“The [SEC] is helping German prosecutors to investigate the alleged payment of bribes by Ford to speed the passage of containers through Russian customs, a source at the U.S. carmaker said on Tuesday. Ford and Schenker, the freight business of state-owned German rail company Deutsche Bahn, have been under investigation in Germany since 2013 over suspected bribery and other offences related to the busy Russian port of St. Petersburg. The port is Russia’s European gateway with more than 2,000 companies using it for shipments, according to its website, but it is also known among customers for notoriously long delays. The [SEC] has now joined investigations by prosecutors in Cologne, where Ford’s European headquarters are based, a source at the carmaker told Reuters, confirming a report in Tuesday’s Sueddeutsche Zeitung newspaper. Two Ford employees, eight current and former workers at Schenker and one staffer from a Russian contractor are under investigation, a spokesman at the Cologne prosecutor’s office said.”


In regards to this recent media report, the company stated in this filing:

“Petrobras hereby declares that, in relation to news published in the media concerning the payment of a fine to the U.S. authorities, there are no ongoing negotiations regarding the eventual payment of a fine for the winding up of civil and criminal investigations in the United States regarding the violation of the anti-corruption legislation. Nor has there been any decision by the U.S. authorities regarding the merit of such an investigation or the eventual amounts involved.”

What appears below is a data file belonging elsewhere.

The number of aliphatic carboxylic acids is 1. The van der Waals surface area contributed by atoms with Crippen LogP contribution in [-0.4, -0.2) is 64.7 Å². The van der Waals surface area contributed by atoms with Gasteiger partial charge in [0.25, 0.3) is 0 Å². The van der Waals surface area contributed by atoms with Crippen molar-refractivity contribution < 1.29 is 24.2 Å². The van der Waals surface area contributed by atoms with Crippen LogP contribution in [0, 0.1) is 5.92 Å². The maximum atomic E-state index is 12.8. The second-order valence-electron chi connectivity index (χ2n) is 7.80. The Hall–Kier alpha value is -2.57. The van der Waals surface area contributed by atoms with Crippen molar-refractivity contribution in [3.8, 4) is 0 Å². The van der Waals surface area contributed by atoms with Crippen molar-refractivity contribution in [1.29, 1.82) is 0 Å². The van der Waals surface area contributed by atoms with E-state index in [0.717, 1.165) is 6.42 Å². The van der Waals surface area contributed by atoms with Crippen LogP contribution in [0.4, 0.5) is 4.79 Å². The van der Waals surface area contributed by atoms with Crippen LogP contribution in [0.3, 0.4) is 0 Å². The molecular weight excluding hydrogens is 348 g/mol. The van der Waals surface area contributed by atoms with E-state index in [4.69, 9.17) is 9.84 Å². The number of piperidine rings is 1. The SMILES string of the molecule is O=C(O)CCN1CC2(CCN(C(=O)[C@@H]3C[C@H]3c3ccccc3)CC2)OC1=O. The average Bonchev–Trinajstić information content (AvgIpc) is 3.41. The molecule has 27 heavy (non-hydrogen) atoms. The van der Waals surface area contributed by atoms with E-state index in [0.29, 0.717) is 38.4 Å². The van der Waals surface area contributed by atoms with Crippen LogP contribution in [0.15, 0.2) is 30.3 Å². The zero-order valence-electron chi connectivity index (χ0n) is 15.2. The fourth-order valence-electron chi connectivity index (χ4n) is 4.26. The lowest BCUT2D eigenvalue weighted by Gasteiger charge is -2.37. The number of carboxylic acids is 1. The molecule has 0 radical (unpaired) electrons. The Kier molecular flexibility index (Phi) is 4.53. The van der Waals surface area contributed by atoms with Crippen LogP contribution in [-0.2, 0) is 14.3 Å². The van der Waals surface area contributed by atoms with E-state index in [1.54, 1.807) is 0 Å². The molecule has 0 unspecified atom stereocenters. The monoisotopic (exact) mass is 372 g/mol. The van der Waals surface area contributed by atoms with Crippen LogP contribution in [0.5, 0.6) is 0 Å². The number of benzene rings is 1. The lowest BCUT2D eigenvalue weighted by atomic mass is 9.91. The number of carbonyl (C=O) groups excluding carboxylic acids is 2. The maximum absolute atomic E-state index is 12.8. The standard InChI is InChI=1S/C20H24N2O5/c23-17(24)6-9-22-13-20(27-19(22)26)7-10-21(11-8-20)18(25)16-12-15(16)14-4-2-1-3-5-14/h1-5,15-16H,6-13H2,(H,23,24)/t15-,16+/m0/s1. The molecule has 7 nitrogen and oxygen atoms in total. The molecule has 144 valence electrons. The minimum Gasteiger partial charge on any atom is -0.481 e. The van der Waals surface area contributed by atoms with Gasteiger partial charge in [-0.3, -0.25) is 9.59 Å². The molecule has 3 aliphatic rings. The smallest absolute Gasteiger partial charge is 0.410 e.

SciClone Pharmaceuticals

One of the longest instances of FCPA scrutiny concerns SciClone Pharmaceuticals.  As highlighted in this prior post, in August 2010 the company disclosed:

“On August 5, 2010 SciClone was contacted by the SEC and advised that the SEC has initiated a formal, non-public investigation of SciClone. In connection with this investigation, the SEC issued a subpoena to SciClone requesting a variety of documents and other information. The subpoena requests documents relating to a range of matters including interactions with regulators and government-owned entities in China, activities relating to sales in China and documents relating to certain company financial and other disclosures. On August 6, 2010, the Company received a letter from the DOJ indicating that the DOJ was investigating Foreign Corrupt Practices Act issues in the pharmaceutical industry generally, and had received information about the Company’s practices suggesting possible violations.”

Recently the company disclosed: